Dodie raised her shoulders apologetically. “I’m afraid that’s one of the rooms we’re still working on.”
“I see,” said Evadne.
She glared at Hilda, who was attempting to stifle her giggles.
They went out for their evening meal so they could talk in private.
“I can’t believe Dodie gave me that terrible room!” said Evadne. “I always seem to draw the short straw.”
“They probably just assigned them at random, dear. You mustn’t take these things so personally.” Hilda sighed. “And aren’t we getting off the topic a little? We’re supposed to be discussing how we’re going to talk to Dodie and Courtney about Rosa Charles.”
Evadne nodded. “Yes, you’re quite right, Hilda. The room doesn’t really matter.”
She leant forward over her soup.
“I was thinking we should try and speak to Dodie and Courtney as soon as possible. After breakfast tomorrow perhaps.” She looked about cautiously and dropped her voice. “I told Dodie over the phone that we were looking into what happened at Rosa Charles, so I think they’ll understand we’ll want to talk to them immediately.”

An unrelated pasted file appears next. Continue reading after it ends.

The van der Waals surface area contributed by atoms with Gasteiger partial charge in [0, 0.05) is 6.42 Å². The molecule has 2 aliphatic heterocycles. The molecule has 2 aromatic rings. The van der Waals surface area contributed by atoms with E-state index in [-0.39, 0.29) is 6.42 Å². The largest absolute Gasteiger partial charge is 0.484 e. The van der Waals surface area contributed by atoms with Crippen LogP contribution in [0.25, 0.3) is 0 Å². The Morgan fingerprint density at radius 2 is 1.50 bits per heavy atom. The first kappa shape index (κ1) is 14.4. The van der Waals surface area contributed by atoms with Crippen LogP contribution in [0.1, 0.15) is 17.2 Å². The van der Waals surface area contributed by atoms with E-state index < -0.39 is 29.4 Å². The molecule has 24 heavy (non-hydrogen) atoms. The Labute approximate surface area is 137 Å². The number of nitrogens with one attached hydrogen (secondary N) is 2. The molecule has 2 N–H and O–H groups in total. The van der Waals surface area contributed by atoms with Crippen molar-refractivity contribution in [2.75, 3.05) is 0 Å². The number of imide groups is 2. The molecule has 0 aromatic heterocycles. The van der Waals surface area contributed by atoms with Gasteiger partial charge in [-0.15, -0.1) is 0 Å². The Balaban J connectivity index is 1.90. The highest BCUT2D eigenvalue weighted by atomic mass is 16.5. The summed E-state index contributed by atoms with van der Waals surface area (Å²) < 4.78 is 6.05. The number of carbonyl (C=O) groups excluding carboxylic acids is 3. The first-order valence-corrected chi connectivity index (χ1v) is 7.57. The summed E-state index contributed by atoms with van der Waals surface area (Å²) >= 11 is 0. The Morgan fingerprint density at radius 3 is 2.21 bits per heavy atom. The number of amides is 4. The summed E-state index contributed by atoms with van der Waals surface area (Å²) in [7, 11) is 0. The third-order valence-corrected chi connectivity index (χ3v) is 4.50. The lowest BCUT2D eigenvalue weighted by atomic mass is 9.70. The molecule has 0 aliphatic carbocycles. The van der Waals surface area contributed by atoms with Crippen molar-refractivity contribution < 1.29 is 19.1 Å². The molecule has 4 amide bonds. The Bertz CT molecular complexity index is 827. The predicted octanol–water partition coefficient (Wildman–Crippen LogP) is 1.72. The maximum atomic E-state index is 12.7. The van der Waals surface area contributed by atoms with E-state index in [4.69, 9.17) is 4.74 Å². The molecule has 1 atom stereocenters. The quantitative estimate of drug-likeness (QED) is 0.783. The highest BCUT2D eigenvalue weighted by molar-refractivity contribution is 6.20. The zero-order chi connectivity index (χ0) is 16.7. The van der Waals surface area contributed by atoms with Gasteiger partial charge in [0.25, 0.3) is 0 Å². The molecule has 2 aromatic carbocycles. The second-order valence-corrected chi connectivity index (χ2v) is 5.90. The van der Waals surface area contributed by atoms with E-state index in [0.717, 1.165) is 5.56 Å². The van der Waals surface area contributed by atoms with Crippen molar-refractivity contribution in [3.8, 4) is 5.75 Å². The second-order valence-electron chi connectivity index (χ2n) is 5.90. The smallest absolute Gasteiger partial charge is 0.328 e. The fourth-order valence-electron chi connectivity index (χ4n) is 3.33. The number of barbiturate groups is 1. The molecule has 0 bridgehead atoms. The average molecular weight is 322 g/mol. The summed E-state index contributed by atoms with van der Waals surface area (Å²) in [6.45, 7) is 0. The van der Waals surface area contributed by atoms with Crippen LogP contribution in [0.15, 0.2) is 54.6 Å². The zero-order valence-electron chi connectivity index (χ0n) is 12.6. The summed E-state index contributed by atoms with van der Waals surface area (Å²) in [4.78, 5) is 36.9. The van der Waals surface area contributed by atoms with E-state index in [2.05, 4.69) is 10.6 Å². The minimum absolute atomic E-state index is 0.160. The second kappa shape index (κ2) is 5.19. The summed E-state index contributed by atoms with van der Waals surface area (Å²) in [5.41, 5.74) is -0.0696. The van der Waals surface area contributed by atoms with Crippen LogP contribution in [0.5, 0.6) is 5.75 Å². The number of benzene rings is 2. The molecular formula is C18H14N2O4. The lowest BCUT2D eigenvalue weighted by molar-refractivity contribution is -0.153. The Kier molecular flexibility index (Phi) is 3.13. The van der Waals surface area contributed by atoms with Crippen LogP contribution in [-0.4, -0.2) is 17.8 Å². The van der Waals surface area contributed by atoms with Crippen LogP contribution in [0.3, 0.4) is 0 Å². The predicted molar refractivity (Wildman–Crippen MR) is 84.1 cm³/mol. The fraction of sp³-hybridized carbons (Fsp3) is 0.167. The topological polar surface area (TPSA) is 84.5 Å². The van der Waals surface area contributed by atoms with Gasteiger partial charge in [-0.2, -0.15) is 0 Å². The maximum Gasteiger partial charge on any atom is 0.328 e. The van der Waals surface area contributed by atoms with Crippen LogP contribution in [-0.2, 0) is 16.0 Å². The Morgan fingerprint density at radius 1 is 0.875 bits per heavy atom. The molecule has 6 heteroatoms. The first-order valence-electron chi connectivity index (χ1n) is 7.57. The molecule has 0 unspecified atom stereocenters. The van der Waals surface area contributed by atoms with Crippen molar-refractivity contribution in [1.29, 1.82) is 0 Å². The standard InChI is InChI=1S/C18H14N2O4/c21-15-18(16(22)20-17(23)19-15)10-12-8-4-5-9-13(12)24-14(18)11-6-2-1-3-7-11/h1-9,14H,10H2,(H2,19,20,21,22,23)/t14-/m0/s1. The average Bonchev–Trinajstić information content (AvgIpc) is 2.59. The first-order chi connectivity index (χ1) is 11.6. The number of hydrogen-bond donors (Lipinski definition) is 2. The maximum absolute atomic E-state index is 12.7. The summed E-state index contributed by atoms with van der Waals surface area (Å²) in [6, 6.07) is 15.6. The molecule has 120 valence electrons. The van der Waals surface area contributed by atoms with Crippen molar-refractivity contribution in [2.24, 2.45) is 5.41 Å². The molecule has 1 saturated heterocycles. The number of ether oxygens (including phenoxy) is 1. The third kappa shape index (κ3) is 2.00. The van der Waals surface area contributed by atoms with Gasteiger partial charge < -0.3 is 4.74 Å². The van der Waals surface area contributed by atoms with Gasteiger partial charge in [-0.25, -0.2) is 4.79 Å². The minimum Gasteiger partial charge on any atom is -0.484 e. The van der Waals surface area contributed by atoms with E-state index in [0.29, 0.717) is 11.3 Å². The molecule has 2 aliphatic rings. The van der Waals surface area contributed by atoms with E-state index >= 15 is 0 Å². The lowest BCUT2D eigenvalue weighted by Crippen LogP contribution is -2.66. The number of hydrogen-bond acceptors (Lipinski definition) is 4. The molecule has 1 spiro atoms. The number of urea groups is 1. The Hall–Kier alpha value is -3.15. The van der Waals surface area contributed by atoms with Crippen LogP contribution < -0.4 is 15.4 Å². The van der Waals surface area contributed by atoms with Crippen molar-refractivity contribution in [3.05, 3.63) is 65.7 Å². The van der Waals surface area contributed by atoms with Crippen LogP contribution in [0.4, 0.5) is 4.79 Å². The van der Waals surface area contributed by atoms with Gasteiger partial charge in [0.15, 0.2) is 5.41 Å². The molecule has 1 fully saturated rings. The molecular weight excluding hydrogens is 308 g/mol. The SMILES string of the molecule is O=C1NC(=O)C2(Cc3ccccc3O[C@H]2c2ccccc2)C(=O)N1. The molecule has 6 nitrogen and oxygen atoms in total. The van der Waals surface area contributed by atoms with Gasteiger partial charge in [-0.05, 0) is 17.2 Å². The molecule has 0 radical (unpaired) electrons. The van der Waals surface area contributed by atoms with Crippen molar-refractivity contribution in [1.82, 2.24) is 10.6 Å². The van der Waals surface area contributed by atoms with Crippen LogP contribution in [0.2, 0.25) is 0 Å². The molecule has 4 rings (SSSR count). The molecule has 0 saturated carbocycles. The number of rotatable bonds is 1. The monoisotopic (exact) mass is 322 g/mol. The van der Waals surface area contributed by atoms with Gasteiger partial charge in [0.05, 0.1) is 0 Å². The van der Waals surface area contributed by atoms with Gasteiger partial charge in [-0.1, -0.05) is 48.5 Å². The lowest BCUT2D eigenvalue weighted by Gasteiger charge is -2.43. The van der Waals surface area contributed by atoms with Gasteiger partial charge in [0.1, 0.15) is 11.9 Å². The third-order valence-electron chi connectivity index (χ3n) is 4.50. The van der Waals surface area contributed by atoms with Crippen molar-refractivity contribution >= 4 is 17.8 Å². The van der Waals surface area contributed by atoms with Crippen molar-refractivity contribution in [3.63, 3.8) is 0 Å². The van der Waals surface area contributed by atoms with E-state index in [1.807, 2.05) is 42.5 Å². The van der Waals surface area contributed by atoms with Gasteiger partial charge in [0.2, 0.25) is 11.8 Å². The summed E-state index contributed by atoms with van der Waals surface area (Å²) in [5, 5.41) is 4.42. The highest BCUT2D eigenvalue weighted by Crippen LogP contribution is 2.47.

“But do you really think they’ll know anything, dear? said Hilda. “The more I think about it, the less likely it seems.”
Evadne gestured with her spoon. “I do believe, if anyone knows anything, it’ll be Dodie. She used to help out everywhere. Well, with her voice it wasn’t a good idea to actually let her on the stage…”
“Yes…” Hilda nodded ruefully.
“I mean, she understudied the singers, she helped out in the office, she assisted the wardrobe mistress.” Evadne raised her eyebrows. “She even helped out in the orchestra from time to time.”
“Did she..?” said Hilda, furrowing her brow.
“Yes, used to help some of the gentlemen polish their instruments.”
Hilda rolled her eyes and looked away. “I see...”
“So,” said Evadne, scooping up another spoonful of soup. “We’ll have an early night. And in the morning, once they’ve finished serving the breakfast, we shall ask if we can have a quick word.”
“But then what?” asked Hilda.
Evadne shrugged a little. “Who can say? We shall just have to see where the information leads us, won’t we?”
And so the following day found them all having a mid-morning cup of tea in Dodie and Courtney’s private sitting room.
“Thank you, dear.” Dodie took the cup from her husband, and looked across at Hilda and Evadne. “Such an awful newspaper article—we were shocked, weren’t we, Courtney?”
“Yes, indeed,” said Courtney. He sat down next to Dodie.